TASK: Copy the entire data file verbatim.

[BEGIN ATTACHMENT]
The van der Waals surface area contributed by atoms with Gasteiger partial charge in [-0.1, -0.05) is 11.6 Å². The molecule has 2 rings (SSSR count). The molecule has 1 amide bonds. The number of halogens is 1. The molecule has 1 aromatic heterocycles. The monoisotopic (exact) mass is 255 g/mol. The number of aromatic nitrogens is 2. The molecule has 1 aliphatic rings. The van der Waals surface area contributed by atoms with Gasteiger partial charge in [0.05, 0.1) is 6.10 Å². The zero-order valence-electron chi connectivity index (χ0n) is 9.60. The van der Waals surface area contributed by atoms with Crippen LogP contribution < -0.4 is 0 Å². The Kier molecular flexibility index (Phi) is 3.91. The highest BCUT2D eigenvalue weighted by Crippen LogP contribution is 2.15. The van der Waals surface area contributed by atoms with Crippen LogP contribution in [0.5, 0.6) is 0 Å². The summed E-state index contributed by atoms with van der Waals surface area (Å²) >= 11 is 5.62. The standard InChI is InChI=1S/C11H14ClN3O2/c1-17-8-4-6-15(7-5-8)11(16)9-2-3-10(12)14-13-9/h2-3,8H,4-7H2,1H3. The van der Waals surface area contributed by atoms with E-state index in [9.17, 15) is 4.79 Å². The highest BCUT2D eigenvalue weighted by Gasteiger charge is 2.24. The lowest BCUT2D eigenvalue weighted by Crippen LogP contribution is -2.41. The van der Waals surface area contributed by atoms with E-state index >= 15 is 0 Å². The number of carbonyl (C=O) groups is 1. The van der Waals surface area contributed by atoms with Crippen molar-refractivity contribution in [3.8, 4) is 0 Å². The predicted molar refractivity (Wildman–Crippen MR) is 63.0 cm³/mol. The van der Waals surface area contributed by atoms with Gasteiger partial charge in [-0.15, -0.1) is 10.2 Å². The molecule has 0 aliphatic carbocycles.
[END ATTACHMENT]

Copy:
The van der Waals surface area contributed by atoms with Gasteiger partial charge in [-0.1, -0.05) is 11.6 Å². The molecule has 2 rings (SSSR count). The molecule has 1 amide bonds. The number of halogens is 1. The molecule has 1 aromatic heterocycles. The monoisotopic (exact) mass is 255 g/mol. The number of aromatic nitrogens is 2. The molecule has 1 aliphatic rings. The van der Waals surface area contributed by atoms with Gasteiger partial charge in [0.05, 0.1) is 6.10 Å². The zero-order valence-electron chi connectivity index (χ0n) is 9.60. The van der Waals surface area contributed by atoms with Crippen LogP contribution < -0.4 is 0 Å². The Kier molecular flexibility index (Phi) is 3.91. The highest BCUT2D eigenvalue weighted by Crippen LogP contribution is 2.15. The van der Waals surface area contributed by atoms with Crippen LogP contribution in [0.5, 0.6) is 0 Å². The summed E-state index contributed by atoms with van der Waals surface area (Å²) >= 11 is 5.62. The standard InChI is InChI=1S/C11H14ClN3O2/c1-17-8-4-6-15(7-5-8)11(16)9-2-3-10(12)14-13-9/h2-3,8H,4-7H2,1H3. The van der Waals surface area contributed by atoms with E-state index in [9.17, 15) is 4.79 Å². The highest BCUT2D eigenvalue weighted by Gasteiger charge is 2.24. The lowest BCUT2D eigenvalue weighted by Crippen LogP contribution is -2.41. The van der Waals surface area contributed by atoms with E-state index >= 15 is 0 Å². The number of carbonyl (C=O) groups is 1. The van der Waals surface area contributed by atoms with Crippen molar-refractivity contribution in [3.8, 4) is 0 Å². The predicted molar refractivity (Wildman–Crippen MR) is 63.0 cm³/mol. The van der Waals surface area contributed by atoms with Gasteiger partial charge in [-0.15, -0.1) is 10.2 Å². The molecule has 0 aliphatic carbocycles.